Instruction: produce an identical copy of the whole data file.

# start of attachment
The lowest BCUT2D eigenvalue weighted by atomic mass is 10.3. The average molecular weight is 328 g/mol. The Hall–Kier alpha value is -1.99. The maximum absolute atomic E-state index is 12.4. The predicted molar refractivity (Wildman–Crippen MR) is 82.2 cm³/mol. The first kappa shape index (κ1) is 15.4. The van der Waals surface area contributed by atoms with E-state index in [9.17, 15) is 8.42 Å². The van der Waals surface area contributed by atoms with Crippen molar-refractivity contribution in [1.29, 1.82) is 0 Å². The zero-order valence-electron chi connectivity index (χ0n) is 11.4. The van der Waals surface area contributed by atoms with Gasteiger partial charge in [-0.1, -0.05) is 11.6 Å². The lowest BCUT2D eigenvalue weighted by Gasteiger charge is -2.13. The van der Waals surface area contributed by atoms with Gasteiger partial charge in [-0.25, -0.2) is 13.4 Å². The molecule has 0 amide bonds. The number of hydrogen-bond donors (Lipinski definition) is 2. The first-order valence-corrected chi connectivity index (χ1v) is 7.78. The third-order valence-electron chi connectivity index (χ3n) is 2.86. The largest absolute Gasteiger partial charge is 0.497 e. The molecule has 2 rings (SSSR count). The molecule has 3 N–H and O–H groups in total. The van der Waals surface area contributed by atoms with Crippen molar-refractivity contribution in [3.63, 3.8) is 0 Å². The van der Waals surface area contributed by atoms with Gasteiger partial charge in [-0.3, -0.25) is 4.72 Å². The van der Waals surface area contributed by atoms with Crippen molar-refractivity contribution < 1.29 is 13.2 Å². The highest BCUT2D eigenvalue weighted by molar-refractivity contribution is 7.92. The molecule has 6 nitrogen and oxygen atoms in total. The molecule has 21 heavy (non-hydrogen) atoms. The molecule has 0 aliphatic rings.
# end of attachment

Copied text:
The lowest BCUT2D eigenvalue weighted by atomic mass is 10.3. The average molecular weight is 328 g/mol. The Hall–Kier alpha value is -1.99. The maximum absolute atomic E-state index is 12.4. The predicted molar refractivity (Wildman–Crippen MR) is 82.2 cm³/mol. The first kappa shape index (κ1) is 15.4. The van der Waals surface area contributed by atoms with E-state index in [9.17, 15) is 8.42 Å². The van der Waals surface area contributed by atoms with Crippen molar-refractivity contribution in [1.29, 1.82) is 0 Å². The zero-order valence-electron chi connectivity index (χ0n) is 11.4. The van der Waals surface area contributed by atoms with Gasteiger partial charge in [-0.1, -0.05) is 11.6 Å². The lowest BCUT2D eigenvalue weighted by Gasteiger charge is -2.13. The van der Waals surface area contributed by atoms with Gasteiger partial charge in [-0.25, -0.2) is 13.4 Å². The molecule has 0 amide bonds. The number of hydrogen-bond donors (Lipinski definition) is 2. The first-order valence-corrected chi connectivity index (χ1v) is 7.78. The third-order valence-electron chi connectivity index (χ3n) is 2.86. The largest absolute Gasteiger partial charge is 0.497 e. The molecule has 2 rings (SSSR count). The molecule has 3 N–H and O–H groups in total. The van der Waals surface area contributed by atoms with Crippen molar-refractivity contribution in [3.63, 3.8) is 0 Å². The van der Waals surface area contributed by atoms with Gasteiger partial charge in [-0.3, -0.25) is 4.72 Å². The van der Waals surface area contributed by atoms with Crippen molar-refractivity contribution < 1.29 is 13.2 Å². The highest BCUT2D eigenvalue weighted by molar-refractivity contribution is 7.92. The molecule has 6 nitrogen and oxygen atoms in total. The molecule has 21 heavy (non-hydrogen) atoms. The molecule has 0 aliphatic rings.